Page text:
Work crews were working as fast as they could yesterday to repave the section of Kuhio Highway on the North Shore that was damaged in the March 14 flood.
By 6:30 p.m, the repaving was done.
A break in the weather allowed for the work to be done, said state Department of Transportation spokesman Scott Ishikawa.
Work began at noon to re-open two, 11-foot wide lanes of traffic for lighter vehicles.
The section of the highway that goes over the Wailapa Stream was closed for a day and a half after the flood and was down to one lane.
The construction area was intermittently shut down to traffic while heavy equipment was brought into the work area. And traffic was backed up while the repaving work went on.
Gina Zapara, a Kilauea resident, complained that the construction stifled traffic flow in and out of the North Shore.
“There are thousands of people sitting on the road,” said Zapara by cell phone to The Garden Island while she was caught in bumper-to-bumper traffic on the Kalihiwai Bridge en route to Kilauea shortly after 4:30 p.m. yesterday.
“I can see 45 cars in front of me and at least 50 to 60 cars behind me,” Zapara said.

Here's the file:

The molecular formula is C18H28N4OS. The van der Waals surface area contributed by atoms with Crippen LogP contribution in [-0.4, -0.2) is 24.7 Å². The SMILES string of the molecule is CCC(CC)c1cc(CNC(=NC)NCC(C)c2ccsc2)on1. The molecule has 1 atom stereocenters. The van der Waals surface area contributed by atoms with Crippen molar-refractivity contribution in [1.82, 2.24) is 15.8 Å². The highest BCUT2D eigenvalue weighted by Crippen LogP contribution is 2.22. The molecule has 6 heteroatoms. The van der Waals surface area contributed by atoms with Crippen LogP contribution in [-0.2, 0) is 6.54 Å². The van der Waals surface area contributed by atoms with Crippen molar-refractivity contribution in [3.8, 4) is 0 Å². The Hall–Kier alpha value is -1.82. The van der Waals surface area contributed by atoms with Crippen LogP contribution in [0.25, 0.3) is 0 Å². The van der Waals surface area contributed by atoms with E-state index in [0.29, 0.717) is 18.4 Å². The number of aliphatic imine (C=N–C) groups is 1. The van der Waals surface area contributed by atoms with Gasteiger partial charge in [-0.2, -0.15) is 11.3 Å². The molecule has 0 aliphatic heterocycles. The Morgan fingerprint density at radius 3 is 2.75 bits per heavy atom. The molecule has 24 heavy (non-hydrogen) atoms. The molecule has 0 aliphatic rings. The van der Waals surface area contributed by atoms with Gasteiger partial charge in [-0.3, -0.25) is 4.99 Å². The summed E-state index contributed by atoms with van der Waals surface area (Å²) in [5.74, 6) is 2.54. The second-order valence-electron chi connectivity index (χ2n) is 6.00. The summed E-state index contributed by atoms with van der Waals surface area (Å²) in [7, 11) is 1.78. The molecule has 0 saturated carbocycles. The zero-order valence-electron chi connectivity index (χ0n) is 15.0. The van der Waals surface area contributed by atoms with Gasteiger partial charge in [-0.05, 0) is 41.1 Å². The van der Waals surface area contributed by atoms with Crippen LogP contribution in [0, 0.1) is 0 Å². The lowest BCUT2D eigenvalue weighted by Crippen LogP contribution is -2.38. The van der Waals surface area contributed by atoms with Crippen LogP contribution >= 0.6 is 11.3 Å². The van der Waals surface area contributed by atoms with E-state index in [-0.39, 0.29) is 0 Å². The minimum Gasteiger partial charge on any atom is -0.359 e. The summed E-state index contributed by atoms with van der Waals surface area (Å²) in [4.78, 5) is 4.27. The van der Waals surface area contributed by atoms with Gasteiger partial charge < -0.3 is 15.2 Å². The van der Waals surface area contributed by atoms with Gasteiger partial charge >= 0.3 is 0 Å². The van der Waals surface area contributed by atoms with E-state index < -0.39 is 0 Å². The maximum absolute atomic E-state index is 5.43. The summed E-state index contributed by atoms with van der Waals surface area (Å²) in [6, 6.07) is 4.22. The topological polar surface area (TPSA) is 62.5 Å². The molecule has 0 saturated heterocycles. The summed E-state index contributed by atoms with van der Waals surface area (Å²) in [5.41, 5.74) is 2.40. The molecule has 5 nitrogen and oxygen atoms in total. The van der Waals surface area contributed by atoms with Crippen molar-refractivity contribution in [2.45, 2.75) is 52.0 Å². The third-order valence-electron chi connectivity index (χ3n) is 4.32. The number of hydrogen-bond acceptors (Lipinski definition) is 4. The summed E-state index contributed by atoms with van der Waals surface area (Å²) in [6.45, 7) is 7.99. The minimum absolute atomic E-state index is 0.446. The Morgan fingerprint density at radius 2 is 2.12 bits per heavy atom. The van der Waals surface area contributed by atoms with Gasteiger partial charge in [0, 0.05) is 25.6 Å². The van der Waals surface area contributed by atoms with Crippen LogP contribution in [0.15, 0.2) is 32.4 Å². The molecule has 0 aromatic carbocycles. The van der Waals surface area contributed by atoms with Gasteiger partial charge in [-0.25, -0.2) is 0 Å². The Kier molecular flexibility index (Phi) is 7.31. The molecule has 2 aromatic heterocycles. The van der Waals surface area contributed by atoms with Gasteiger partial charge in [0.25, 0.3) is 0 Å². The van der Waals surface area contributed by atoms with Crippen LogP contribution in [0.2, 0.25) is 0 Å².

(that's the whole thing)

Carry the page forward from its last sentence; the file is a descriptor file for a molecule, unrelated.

She said residents and tourists are so fed up with the traffic delays that some are walking on the highway to get to their destinations.
Zapara said her children spent more than two hours driving from Princeville to Kilauea, a distance of seven miles. “We have our school kids, and they (state DOT officials) didn’t notify any of the schools that they were doing this,” she said.
“I don’t mind myself. I can deal with this,” Zapara said. “I am worried about the tourists, people trying to get to the airport (from the North Shore).”
The traffic delays would not have occurred had the DOT contractor, Jas W. Glover, made the road repairs during the evening when fewer vehicles would be on it, Zapara said.
“There was no rain on Monday (night) and very little rain, Tuesday,” she said. “There is just no excuse (for daytime work that has created traffic jams).”
According to a press release, the transportation department is doing interim repair work that would allow for two lanes of traffic for lighter vehicles along that stretch of highway that was damaged earlier this month by the flash flood that claimed seven lives.
“After checking the stability of the highway, we decided that the road can be rebuilt for two lanes of traffic for lighter vehicles,” said state DOT Director Rodney Haraga.
Because of space and weight constraints along the roadway, heavier vehicles such as delivery trucks, will continue to be contra-flowed across that stretch of highway, Haraga said.
The department is currently designing long-term repairs for the damaged portion of the highway.
Those who want more information about heavier vehicles going over the roadway may call Steven Kyono at 274-3111. He is the engineering program manager for the DOT’s Kaua’i district office.